About Cell Signals

How Are Cell Signals Measured?

The strength of cell phone signals is measured in decibels (dBm). The signals are sent by the cellular network that cell phones pick up. The general range of signal strength fall between -30 dBm to -110 dBm. Zero is the point of reference. The number of decibels closer to zero is a stronger signal. In general, a signal that is -85 dBm or better is fairly strong.

Mobile devices indicate the strength of the cell signal by displaying a number of bars at the upper corner of your device. However, the bars are not an accurate indicator of the true signal strength. What a bar represents is not standardised across the industry. You don’t know if it is measuring data or voice. Three bars displayed by one network carrier might equal to two bars on another carrier’s network. Also, the number of bars displayed on your device can be affected by other things like the position of your phone, the brand of the phone, and what you might have been doing on your phone.

Lack of signal in an area can drive locals mad. Shops can have a shortfall in signal and should consider a mobile phone signal booster to keep happy customers.

The Field Test Mode

If you really want to find out what kind of cell signal your phone is picking up, a more accurate measure is to find out the dBm on your phone. You can do this in a number of ways depending on the brand of device you have. The Apple iOS and Android devices have something called the Field Test Mode.

On the iPhone, the Field Test Mode will give you details on the provider, the connection, and the signal. The results are displayed as a number instead of as bars.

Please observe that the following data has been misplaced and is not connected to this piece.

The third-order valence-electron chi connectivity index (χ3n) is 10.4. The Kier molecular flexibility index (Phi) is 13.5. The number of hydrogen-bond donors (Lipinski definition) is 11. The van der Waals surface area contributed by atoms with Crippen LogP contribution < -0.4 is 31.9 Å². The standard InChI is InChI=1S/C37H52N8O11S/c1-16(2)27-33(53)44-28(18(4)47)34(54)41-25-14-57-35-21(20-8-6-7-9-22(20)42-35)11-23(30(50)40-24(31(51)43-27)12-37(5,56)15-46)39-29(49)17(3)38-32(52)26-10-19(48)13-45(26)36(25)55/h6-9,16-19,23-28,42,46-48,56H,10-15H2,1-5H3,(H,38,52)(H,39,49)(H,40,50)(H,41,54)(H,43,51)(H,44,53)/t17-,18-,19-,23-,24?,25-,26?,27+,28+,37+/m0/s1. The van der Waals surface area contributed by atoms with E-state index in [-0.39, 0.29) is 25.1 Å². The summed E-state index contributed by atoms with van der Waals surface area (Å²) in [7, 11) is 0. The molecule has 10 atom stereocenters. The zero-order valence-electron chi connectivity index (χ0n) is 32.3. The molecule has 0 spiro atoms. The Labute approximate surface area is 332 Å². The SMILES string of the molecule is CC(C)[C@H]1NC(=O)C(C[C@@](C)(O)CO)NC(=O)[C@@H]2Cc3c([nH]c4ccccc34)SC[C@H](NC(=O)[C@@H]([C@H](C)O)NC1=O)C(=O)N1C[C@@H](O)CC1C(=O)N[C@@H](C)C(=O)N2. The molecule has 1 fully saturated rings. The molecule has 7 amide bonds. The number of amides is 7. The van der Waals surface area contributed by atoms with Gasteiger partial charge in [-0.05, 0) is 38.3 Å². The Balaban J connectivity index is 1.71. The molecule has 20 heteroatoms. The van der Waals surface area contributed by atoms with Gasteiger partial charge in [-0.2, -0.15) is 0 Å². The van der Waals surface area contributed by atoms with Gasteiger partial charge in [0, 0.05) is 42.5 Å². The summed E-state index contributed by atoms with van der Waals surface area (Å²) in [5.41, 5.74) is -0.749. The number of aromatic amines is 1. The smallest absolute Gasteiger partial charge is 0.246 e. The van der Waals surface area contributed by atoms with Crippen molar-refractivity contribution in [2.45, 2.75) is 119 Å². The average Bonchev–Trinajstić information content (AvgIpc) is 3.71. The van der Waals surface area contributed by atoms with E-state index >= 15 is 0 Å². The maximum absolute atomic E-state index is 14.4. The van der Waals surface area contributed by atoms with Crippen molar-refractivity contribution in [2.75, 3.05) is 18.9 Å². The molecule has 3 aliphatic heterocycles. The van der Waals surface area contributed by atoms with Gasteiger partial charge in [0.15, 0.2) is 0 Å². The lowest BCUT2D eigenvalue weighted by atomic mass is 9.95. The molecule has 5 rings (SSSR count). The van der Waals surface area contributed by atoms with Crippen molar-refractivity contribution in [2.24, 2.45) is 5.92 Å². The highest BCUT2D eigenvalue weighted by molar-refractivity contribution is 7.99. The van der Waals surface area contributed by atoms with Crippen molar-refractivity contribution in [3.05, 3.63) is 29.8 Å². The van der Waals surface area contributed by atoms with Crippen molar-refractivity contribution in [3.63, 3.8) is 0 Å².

If you have trouble using this method to determine signal strength on your Android device, refer to the operations guide of your device. The Play Store also may have helpful apps that can let you see the signal strength.

Just remember that in decibels, a number closer to zero is stronger. For instance, -50 would be a much stronger signal than -100, which is weak signal.

Another thing to keep in mind is that the closer you are to a cell tower, the stronger your cell signal becomes. Nowadays, cell towers can be found in almost every region. However, there are some environmental factors that can interrupt or prevent the cell signal from getting to your device.

What Can Impede a Cell Signal?

Dropped calls are not uncommon. You probably remember the times when your phone call suddenly got disconnected or when an email failed to send. This could happen when you are driving through a tunnel, going in and out of a garage, commuting on the subway, going into a building, and more. When we hit these dead zones, we quickly try to get away from it to get the signal back. According to Pew Research, 72% of device users in the U.S. reported that dropped calls are a problem for them. 6% reported they have this problem a few times each day.

So, even when there are numerous cell towers around, something still get in the way of these signals. Most of the time, it is the natural layout of the landscape. When the environment has hills, tall trees, and thick vegetation, these natural elements can impede cell coverage. When you are inside a building, wall materials like steel, brick, concrete, and tempered glass windows can affect a strong signal too.

In addition, as devices are becoming a major part of everyone’s daily life, networks will continue to experience heavier traffic. Every user will be competing for a part of that signal, and no doubt people will continue to experience lags and delays when they are in places where there are a lot of people using their phones.